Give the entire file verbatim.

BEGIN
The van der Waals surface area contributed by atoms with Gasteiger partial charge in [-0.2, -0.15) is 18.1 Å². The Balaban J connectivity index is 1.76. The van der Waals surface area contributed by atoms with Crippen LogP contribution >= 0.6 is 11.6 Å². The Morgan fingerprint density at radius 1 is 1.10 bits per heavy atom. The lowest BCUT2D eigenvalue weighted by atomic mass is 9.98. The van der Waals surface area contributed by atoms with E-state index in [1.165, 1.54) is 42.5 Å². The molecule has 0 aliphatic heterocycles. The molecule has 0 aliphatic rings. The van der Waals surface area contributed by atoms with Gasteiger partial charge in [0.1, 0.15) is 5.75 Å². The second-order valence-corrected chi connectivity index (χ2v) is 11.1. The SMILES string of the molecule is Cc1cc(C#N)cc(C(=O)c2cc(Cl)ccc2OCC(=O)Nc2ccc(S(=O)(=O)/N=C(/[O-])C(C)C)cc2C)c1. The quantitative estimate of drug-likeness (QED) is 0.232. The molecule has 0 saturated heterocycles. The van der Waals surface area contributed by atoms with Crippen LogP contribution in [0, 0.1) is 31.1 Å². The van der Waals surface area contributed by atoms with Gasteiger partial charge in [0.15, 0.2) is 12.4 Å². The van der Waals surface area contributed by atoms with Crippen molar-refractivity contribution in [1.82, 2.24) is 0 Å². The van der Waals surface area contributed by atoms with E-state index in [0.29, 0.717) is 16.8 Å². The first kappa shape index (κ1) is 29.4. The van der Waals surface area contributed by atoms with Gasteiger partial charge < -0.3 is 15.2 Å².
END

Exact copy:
The van der Waals surface area contributed by atoms with Gasteiger partial charge in [-0.2, -0.15) is 18.1 Å². The Balaban J connectivity index is 1.76. The van der Waals surface area contributed by atoms with Crippen LogP contribution >= 0.6 is 11.6 Å². The Morgan fingerprint density at radius 1 is 1.10 bits per heavy atom. The lowest BCUT2D eigenvalue weighted by atomic mass is 9.98. The van der Waals surface area contributed by atoms with E-state index in [1.165, 1.54) is 42.5 Å². The molecule has 0 aliphatic heterocycles. The molecule has 0 aliphatic rings. The van der Waals surface area contributed by atoms with Gasteiger partial charge in [0.1, 0.15) is 5.75 Å². The second-order valence-corrected chi connectivity index (χ2v) is 11.1. The SMILES string of the molecule is Cc1cc(C#N)cc(C(=O)c2cc(Cl)ccc2OCC(=O)Nc2ccc(S(=O)(=O)/N=C(/[O-])C(C)C)cc2C)c1. The quantitative estimate of drug-likeness (QED) is 0.232. The molecule has 0 saturated heterocycles. The van der Waals surface area contributed by atoms with Crippen LogP contribution in [0, 0.1) is 31.1 Å². The van der Waals surface area contributed by atoms with Gasteiger partial charge in [0.15, 0.2) is 12.4 Å². The van der Waals surface area contributed by atoms with Crippen molar-refractivity contribution in [1.82, 2.24) is 0 Å². The van der Waals surface area contributed by atoms with E-state index in [0.29, 0.717) is 16.8 Å². The first kappa shape index (κ1) is 29.4. The van der Waals surface area contributed by atoms with Gasteiger partial charge < -0.3 is 15.2 Å².